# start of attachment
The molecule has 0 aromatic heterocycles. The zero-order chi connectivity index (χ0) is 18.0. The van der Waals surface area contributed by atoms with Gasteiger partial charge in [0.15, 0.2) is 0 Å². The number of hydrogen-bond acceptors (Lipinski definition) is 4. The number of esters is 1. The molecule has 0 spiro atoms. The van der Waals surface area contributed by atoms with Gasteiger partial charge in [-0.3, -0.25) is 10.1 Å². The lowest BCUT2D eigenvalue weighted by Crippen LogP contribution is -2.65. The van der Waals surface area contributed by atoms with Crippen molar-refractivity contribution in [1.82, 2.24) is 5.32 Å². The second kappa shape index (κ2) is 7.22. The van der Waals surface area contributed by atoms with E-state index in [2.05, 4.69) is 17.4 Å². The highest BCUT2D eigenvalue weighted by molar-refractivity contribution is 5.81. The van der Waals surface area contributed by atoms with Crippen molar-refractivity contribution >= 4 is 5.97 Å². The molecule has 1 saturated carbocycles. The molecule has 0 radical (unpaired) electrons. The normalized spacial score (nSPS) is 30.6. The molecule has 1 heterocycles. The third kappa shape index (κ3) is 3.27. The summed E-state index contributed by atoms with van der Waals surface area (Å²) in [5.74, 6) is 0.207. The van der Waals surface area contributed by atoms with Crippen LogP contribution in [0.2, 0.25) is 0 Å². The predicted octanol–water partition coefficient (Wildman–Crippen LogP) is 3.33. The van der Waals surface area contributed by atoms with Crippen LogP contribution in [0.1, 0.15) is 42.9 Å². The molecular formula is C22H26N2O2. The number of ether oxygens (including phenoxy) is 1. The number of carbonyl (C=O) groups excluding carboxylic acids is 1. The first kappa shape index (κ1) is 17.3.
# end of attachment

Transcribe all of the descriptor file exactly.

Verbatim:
The molecule has 0 aromatic heterocycles. The zero-order chi connectivity index (χ0) is 18.0. The van der Waals surface area contributed by atoms with Gasteiger partial charge in [0.15, 0.2) is 0 Å². The number of hydrogen-bond acceptors (Lipinski definition) is 4. The number of esters is 1. The molecule has 0 spiro atoms. The van der Waals surface area contributed by atoms with Gasteiger partial charge in [-0.3, -0.25) is 10.1 Å². The lowest BCUT2D eigenvalue weighted by Crippen LogP contribution is -2.65. The van der Waals surface area contributed by atoms with Crippen molar-refractivity contribution in [1.82, 2.24) is 5.32 Å². The second kappa shape index (κ2) is 7.22. The van der Waals surface area contributed by atoms with E-state index in [2.05, 4.69) is 17.4 Å². The highest BCUT2D eigenvalue weighted by molar-refractivity contribution is 5.81. The van der Waals surface area contributed by atoms with Crippen molar-refractivity contribution >= 4 is 5.97 Å². The molecule has 1 saturated carbocycles. The molecule has 0 radical (unpaired) electrons. The normalized spacial score (nSPS) is 30.6. The molecule has 1 heterocycles. The third kappa shape index (κ3) is 3.27. The summed E-state index contributed by atoms with van der Waals surface area (Å²) in [5.74, 6) is 0.207. The van der Waals surface area contributed by atoms with Crippen LogP contribution in [0.2, 0.25) is 0 Å². The predicted octanol–water partition coefficient (Wildman–Crippen LogP) is 3.33. The van der Waals surface area contributed by atoms with Crippen LogP contribution in [0.1, 0.15) is 42.9 Å². The molecular formula is C22H26N2O2. The number of ether oxygens (including phenoxy) is 1. The number of carbonyl (C=O) groups excluding carboxylic acids is 1. The first kappa shape index (κ1) is 17.3.